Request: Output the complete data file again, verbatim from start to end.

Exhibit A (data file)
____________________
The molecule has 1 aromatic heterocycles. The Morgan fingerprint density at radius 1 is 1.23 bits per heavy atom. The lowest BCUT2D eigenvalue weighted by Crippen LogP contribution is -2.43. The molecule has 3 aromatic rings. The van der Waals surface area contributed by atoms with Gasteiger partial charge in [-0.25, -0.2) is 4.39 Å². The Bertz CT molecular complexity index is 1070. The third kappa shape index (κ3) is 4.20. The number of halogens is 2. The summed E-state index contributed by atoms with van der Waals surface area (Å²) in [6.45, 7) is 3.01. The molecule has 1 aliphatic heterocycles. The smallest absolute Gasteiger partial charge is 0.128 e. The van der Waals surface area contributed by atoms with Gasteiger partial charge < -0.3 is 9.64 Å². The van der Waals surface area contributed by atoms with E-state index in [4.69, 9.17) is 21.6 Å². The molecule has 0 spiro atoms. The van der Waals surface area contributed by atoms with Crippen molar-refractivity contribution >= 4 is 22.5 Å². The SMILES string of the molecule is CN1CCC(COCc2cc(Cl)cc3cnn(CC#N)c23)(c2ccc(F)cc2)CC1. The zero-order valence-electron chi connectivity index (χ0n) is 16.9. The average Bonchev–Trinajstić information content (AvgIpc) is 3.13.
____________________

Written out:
The molecule has 1 aromatic heterocycles. The Morgan fingerprint density at radius 1 is 1.23 bits per heavy atom. The lowest BCUT2D eigenvalue weighted by Crippen LogP contribution is -2.43. The molecule has 3 aromatic rings. The van der Waals surface area contributed by atoms with Gasteiger partial charge in [-0.25, -0.2) is 4.39 Å². The Bertz CT molecular complexity index is 1070. The third kappa shape index (κ3) is 4.20. The number of halogens is 2. The summed E-state index contributed by atoms with van der Waals surface area (Å²) in [6.45, 7) is 3.01. The molecule has 1 aliphatic heterocycles. The smallest absolute Gasteiger partial charge is 0.128 e. The van der Waals surface area contributed by atoms with Gasteiger partial charge < -0.3 is 9.64 Å². The van der Waals surface area contributed by atoms with E-state index in [4.69, 9.17) is 21.6 Å². The molecule has 0 spiro atoms. The van der Waals surface area contributed by atoms with Crippen molar-refractivity contribution >= 4 is 22.5 Å². The SMILES string of the molecule is CN1CCC(COCc2cc(Cl)cc3cnn(CC#N)c23)(c2ccc(F)cc2)CC1. The zero-order valence-electron chi connectivity index (χ0n) is 16.9. The average Bonchev–Trinajstić information content (AvgIpc) is 3.13.